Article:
“Two things worked against Gunnevera in the Florida Derby,” said Castellano, who led the nation in earnings the last four years. “I didn’t see a lot of speed in the race and the outside post was a problem. We were way outside at a mile and an eighth, and there’s not much of a run from the starting gate to the first turn. It forced me to break slow, move over and save ground, and I ended up too far back.”
Since then, Castellano has received a string of positive reports about the son of Dialed In and he’s confident of a much better effort tomorrow.
“I think he’s rebounded from that race judging by the way he has been training and breezing. He looks amazing to me,” Castellano said. “He has a good trainer in Antonio Sano and, along with the some of the owners (Solomon Del-Valle and Guillermo Guerra), we’re all Venezuelans, which is great. It’s unbelievable.
“I’m optimistic about Gunnevera. There’s a lot of speed among the main contenders and only a few of them come from behind, and he has that style. If they go pretty quickly in the Derby, I have a good chance with him. He’s bred for a long distance. He first impressed me with his win at Delta Downs in the Jackpot. It was a small track and he closed so well to win (by 5¾ lengths). That and the Fountain of Youth were the races that convinced me he’s the horse to ride in the Derby.”
Ironically, it was Castellano’s first Derby mount that offered his best chance of victory. That was in 2005, when Castellano rode Bellamy Road, a 5-2 favorite after winning the Wood Memorial by an astonishing 17½ lengths. Ahead briefly at the top of the stretch, the Nick Zito-trained, George Steinbrenner-owned colt faded to seventh in the final furlong.
“Turning for home I was on the lead, but maybe he bounced after running too fast in the Wood,” Castellano said. “I don’t know the right answer. After that I’ve been riding okay horses, but not the ones you would expect to finish 1-2-3. With Gunnevera, I have more of a chance to be competitive. It might be the right time and place for him.”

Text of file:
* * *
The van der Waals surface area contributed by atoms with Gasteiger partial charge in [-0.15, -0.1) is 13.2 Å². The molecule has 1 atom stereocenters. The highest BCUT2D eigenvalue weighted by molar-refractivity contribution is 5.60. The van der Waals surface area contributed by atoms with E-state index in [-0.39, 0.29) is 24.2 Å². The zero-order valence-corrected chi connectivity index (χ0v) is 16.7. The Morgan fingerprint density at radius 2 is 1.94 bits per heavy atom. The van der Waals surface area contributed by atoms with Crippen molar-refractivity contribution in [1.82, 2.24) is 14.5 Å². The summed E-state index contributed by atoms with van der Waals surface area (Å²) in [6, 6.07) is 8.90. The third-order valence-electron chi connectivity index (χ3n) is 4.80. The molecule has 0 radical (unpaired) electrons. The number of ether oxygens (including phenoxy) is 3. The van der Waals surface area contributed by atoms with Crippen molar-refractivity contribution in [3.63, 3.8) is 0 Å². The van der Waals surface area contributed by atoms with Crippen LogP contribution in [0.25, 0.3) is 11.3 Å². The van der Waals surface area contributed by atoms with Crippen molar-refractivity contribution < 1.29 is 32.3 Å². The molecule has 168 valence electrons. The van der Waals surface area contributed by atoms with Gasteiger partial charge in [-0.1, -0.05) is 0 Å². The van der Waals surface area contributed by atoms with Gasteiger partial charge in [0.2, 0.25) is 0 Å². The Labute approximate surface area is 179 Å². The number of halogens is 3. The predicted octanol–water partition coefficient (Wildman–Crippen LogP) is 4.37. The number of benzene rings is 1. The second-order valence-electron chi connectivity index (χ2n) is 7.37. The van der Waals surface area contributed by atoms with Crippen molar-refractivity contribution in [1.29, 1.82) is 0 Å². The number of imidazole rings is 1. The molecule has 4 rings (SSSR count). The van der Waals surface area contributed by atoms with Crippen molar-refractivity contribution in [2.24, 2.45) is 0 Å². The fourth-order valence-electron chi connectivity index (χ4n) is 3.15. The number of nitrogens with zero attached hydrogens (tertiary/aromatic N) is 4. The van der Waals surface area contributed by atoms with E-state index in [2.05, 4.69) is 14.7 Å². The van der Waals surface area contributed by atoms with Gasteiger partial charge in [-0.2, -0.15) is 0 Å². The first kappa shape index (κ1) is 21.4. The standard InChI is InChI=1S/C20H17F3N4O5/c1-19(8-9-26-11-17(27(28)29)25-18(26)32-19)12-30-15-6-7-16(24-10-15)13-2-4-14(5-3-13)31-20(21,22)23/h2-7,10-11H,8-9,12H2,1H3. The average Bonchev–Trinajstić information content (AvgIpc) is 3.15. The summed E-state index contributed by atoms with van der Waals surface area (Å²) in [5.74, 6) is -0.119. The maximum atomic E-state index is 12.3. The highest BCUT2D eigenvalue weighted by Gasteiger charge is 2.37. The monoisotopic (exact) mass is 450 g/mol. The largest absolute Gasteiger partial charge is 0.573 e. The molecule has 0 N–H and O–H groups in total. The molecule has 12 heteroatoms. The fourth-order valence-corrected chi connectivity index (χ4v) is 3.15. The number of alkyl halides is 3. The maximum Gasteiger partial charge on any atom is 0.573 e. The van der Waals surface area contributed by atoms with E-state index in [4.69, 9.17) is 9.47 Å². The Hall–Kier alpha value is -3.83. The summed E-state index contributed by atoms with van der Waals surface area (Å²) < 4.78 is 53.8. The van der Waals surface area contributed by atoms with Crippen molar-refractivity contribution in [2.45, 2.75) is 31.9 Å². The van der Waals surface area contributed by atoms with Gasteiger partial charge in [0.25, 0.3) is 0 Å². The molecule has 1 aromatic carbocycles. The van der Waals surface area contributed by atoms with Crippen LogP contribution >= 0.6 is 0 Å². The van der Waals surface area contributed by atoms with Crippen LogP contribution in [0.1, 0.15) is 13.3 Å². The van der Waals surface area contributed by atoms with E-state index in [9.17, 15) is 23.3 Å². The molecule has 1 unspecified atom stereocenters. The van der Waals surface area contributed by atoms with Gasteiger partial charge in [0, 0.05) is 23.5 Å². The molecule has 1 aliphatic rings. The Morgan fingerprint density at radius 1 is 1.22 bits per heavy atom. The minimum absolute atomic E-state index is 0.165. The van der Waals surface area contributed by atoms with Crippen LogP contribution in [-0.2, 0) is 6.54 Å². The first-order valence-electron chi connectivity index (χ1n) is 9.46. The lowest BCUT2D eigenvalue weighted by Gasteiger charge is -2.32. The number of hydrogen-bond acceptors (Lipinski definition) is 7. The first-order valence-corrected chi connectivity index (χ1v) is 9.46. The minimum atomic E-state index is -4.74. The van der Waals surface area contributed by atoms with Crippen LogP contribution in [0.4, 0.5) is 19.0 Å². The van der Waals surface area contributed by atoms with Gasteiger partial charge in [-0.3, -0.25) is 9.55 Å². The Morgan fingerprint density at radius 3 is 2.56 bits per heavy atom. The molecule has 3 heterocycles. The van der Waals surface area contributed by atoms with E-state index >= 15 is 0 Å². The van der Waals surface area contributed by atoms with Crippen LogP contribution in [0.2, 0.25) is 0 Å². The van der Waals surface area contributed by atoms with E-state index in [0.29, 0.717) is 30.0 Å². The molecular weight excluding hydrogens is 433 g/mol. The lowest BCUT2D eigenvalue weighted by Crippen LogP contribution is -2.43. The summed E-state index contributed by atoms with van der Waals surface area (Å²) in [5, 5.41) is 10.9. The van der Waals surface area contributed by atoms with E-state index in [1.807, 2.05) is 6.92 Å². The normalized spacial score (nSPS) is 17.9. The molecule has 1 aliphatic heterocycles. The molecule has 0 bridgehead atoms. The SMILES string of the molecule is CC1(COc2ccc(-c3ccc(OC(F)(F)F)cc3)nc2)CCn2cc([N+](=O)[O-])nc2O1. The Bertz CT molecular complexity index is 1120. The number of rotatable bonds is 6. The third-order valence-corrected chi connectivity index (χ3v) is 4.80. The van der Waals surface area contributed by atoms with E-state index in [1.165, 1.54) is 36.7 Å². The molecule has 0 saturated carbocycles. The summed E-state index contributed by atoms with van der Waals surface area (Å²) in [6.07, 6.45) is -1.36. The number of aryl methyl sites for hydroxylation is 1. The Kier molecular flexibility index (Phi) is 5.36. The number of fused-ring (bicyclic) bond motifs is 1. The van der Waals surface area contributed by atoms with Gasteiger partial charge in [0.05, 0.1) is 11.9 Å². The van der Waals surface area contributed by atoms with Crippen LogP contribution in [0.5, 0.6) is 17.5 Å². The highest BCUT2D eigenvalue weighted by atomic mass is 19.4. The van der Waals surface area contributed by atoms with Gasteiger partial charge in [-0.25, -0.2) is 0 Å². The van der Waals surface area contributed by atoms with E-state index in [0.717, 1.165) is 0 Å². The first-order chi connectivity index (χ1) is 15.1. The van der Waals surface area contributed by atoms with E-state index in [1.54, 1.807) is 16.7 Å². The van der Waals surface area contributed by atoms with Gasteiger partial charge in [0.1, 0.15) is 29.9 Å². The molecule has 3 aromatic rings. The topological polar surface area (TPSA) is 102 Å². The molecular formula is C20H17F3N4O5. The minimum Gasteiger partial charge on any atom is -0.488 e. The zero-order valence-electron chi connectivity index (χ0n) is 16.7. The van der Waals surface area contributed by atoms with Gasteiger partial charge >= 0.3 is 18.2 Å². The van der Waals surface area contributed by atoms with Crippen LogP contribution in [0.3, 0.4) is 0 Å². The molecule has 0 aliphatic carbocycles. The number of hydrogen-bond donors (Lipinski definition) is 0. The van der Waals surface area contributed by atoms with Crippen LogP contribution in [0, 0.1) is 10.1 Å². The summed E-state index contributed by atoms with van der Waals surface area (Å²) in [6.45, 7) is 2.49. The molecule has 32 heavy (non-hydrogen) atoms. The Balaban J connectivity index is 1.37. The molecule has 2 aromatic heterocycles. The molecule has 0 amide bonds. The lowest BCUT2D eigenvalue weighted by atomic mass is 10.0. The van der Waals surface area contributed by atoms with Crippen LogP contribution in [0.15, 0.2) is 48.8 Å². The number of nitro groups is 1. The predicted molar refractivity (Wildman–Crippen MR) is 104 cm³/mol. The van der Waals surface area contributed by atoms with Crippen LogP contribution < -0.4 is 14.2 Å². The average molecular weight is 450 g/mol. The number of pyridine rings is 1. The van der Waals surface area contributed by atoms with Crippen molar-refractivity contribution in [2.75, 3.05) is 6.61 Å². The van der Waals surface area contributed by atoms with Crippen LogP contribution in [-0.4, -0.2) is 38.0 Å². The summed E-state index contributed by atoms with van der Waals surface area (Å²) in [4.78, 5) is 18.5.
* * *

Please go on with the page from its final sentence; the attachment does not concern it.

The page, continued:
As much as Castellano has struggled in a Grade 1 stakes for 3-year-olds at a mile and a quarter in May, he has dominated another Grade 1 stakes for 3-year-olds at a mile and a quarter in August. He owns a Travers record with five victories in the Mid-Summer Derby at Saratoga (2006, 2010, 2011, 2014, 2015), and posted his most famous victory in it.
In the 2015 Travers, Castellano authored what most observers would consider the most celebrated upset in the last decade – and probably more than that – by guiding Donegal’s Keen Ice to a three-quarters-of-a-length victory over Triple Crown champion American Pharoah. Yet for the colt’s connections the victory was a case of a plan coming together perfectly.
“It’s hard for people to take us seriously,” Crawford said, “but the truth is that after the Haskell, [trainer Dale Romans] believed, Javier believed and I believed that, if American Pharoah came to Saratoga, we would beat him. Then, as the training occurred between the two races, Keen Ice was getting better and training incredibly well before the race. We were as confident as could be and we cashed the tickets to prove it.”
The key part in the victory came when Romans, Crawford and Castellano spoke the morning of the race and decided to alter Keen Ice’s late-running style and keep him close to the pace.
“I handicapped the race and I didn’t see much speed, so I told Dale and Jerry I wanted to warm him up more quickly in the post parade so I could put him in a forward position earlier in the race,” Castellano said. “I was lucky Frosted showed more speed and pressured American Pharoah, which helped everything to work out.”
Plans, even best-laid plans, can go awry, but, thanks to a masterful ride by Castellano, Keen Ice was able to surge past American Pharoah in the final sixteenth of a mile and register a victory that silenced a stunned crowd at Saratoga.
“Javier has a patented move where he closes ground and moves toward the leaders on the backstretch, not to the lead, but toward the leaders so he doesn’t leave himself too much to do at the end. That’s exactly what happened in the Travers. Javier put Keen Ice in a great position and rode him perfectly to catch American Pharoah,” Crawford said.
“You have to give [owner Ahmed Zayat] enormous credit for being a true sportsman and bringing the horse to Saratoga. He didn’t have to do that. He could have coasted to the Breeders’ Cup. But Javier was confident we could beat him that day and it was infectious. I give Javier a lot of credit for the win because he made the game plan work.”
Designing blueprints for victories has been the norm for Castellano since he started riding as a youth in Venezuela. His father, uncle and brother, Abel Jr., were all jockeys and he rode his first race at the age of 18. In 1997 he left his homeland and moved to the United States to continue his career on a bigger stage. He began riding in south Florida and posted his first riding title at Hialeah in 1998.